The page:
The Shelter is a novella by the independent writer James Everington in the style of Stephen King's The Body which resonated with me in the fact that it is about a group of children (in this case four boys) getting up to no good during a school summer holiday. Set in England, it brought back memories of those long six week holidays, with not much to do except going exploring with friends. It is something we probably don't let our children do today but, without Foxtel, Apple, X-box or PC's, our options for entertainment back when I was a teenager in the late 70's and early 80's lay in the outdoors.
The story of The Shelter is related by a thirteen year old Alan Dean who, with his best friend Duncan and two older boys that he knows from school, goes in search of an old air raid shelter that supposedly lies outside of their village. When they get there it's location seems a bit bizarre with the shelter being located in the far corner of a field, the atmosphere changes too with the incessant buzzing of wasps and a feeling of rising anger that threatens to overwhelm the boys themselves.
Driven by excitement and fear, and wondering if this is the resting place of Martin, a local schoolboy whose disappearance has dominated the news reports lately, they open the metal lid that covers the entrance to the shelter. Everything appears normal until a simple prank leaves Alan in a terrifying situation and open to a supernatural event. But did it really happen?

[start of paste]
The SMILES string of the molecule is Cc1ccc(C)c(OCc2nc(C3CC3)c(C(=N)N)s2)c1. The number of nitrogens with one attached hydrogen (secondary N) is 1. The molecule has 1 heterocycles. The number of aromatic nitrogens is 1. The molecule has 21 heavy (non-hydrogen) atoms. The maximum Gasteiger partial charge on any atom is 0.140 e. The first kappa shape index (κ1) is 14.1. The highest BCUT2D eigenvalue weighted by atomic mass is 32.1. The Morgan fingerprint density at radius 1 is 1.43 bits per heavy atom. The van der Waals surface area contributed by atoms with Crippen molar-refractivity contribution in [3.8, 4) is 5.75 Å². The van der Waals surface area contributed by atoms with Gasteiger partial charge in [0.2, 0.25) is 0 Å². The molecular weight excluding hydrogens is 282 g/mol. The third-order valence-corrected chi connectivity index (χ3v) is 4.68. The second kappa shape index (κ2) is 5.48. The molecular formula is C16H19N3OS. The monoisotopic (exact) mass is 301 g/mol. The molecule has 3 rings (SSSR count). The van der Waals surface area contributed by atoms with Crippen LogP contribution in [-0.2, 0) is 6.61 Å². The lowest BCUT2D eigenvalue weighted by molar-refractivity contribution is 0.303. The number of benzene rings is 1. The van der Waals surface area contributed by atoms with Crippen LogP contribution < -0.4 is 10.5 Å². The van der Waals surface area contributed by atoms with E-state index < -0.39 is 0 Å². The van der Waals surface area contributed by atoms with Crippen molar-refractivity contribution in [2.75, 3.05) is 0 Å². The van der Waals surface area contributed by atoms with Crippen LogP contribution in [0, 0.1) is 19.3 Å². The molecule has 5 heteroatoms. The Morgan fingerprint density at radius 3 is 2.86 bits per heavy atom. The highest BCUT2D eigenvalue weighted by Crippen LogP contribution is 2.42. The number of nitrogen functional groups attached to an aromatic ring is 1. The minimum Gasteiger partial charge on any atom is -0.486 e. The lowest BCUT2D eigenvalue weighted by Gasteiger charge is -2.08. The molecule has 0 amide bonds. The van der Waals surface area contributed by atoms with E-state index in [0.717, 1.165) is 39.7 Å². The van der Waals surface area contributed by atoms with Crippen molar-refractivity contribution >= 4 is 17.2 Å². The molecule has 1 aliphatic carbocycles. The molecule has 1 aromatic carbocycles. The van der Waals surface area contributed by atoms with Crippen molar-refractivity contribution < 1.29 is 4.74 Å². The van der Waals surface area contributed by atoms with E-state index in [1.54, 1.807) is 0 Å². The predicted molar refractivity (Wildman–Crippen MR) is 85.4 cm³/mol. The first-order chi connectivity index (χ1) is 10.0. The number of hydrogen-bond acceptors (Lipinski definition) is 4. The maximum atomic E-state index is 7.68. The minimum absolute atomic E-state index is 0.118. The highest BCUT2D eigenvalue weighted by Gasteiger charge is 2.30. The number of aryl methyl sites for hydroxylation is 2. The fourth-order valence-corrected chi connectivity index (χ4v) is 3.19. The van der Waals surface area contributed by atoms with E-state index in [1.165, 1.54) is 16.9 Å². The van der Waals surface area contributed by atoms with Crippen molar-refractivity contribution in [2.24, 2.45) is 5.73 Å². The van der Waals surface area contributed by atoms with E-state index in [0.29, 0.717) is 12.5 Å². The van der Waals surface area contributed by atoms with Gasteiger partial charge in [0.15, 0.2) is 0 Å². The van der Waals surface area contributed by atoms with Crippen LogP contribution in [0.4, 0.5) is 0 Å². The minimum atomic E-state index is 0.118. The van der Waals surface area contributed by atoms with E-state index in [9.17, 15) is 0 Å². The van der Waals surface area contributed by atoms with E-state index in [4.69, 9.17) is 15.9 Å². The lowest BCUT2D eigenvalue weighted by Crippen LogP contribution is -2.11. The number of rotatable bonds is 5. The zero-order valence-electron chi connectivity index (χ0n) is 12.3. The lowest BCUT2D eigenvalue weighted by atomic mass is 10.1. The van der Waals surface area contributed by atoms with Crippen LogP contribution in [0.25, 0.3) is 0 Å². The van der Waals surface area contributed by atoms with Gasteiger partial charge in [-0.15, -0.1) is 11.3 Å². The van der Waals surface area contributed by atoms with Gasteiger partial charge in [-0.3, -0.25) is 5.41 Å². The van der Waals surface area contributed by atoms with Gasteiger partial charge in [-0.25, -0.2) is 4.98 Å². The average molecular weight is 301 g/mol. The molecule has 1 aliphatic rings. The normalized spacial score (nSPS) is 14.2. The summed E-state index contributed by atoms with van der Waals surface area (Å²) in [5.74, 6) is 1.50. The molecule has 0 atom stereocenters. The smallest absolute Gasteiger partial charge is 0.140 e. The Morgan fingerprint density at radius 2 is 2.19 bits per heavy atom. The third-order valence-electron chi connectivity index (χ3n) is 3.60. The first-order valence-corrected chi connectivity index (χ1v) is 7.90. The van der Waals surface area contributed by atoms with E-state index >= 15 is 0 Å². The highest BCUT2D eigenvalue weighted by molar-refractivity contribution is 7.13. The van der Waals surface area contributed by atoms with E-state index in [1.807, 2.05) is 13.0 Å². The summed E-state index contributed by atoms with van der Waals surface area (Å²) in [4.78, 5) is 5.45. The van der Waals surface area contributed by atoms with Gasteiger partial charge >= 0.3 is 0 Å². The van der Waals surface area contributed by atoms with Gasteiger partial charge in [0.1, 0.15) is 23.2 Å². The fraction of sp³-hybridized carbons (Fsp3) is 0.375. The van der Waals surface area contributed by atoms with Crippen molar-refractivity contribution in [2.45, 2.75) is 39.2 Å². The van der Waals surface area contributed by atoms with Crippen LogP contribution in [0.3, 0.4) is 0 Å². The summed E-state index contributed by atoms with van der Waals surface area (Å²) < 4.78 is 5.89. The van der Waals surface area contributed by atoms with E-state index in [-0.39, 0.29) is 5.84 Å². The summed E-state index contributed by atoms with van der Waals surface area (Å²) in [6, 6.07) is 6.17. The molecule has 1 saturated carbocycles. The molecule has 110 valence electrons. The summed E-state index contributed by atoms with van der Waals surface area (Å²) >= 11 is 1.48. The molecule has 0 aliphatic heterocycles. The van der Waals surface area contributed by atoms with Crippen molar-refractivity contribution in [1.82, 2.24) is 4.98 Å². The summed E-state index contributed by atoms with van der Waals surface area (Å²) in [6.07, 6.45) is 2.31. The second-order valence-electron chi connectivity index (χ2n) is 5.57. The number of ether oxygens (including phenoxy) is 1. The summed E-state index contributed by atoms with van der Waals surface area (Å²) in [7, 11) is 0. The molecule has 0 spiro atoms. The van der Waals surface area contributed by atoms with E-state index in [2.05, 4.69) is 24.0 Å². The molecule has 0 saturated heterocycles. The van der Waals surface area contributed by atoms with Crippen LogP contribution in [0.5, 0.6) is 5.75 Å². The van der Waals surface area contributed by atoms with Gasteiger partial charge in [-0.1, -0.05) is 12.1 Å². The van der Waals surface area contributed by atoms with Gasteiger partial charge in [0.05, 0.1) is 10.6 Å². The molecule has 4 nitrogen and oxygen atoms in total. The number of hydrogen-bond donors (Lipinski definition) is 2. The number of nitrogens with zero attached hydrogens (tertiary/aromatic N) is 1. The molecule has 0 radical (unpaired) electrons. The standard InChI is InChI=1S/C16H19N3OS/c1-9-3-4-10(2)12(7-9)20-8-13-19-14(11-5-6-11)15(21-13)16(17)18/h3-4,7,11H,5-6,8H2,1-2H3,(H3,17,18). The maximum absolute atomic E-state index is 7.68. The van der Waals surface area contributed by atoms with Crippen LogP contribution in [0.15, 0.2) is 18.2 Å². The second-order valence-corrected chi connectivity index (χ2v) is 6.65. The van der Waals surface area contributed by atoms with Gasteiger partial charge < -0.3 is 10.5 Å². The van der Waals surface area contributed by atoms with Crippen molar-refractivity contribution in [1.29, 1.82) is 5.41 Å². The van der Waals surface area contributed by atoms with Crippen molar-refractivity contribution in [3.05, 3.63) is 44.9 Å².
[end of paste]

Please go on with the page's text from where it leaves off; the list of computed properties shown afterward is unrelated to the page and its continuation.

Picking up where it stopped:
As children we are ready to accept the unknown, and in a state of heightened terror we can imagine any amount of horrors. Yet for all those nights of being too afraid to look under the bed, or in the closet or at that bundle of clothes thrown on the chair that looks like something unimaginable.......... did any harm ever come to us? This then brings doubt and cynicism into the mind of the adult, and the realisation that there never was anything there at all. This is the thought that the older Alan will ponder as he reviews the events of that summer.
The writing style does need some polishing, and the idea itself of using a group of bored children to propel the story along isn't all that original - just read Stephen King and Dan Simmons - but I found that I really liked it because of the memories that it stirred up for me and I almost (almost mind you) felt a pang for a genuine English Summer.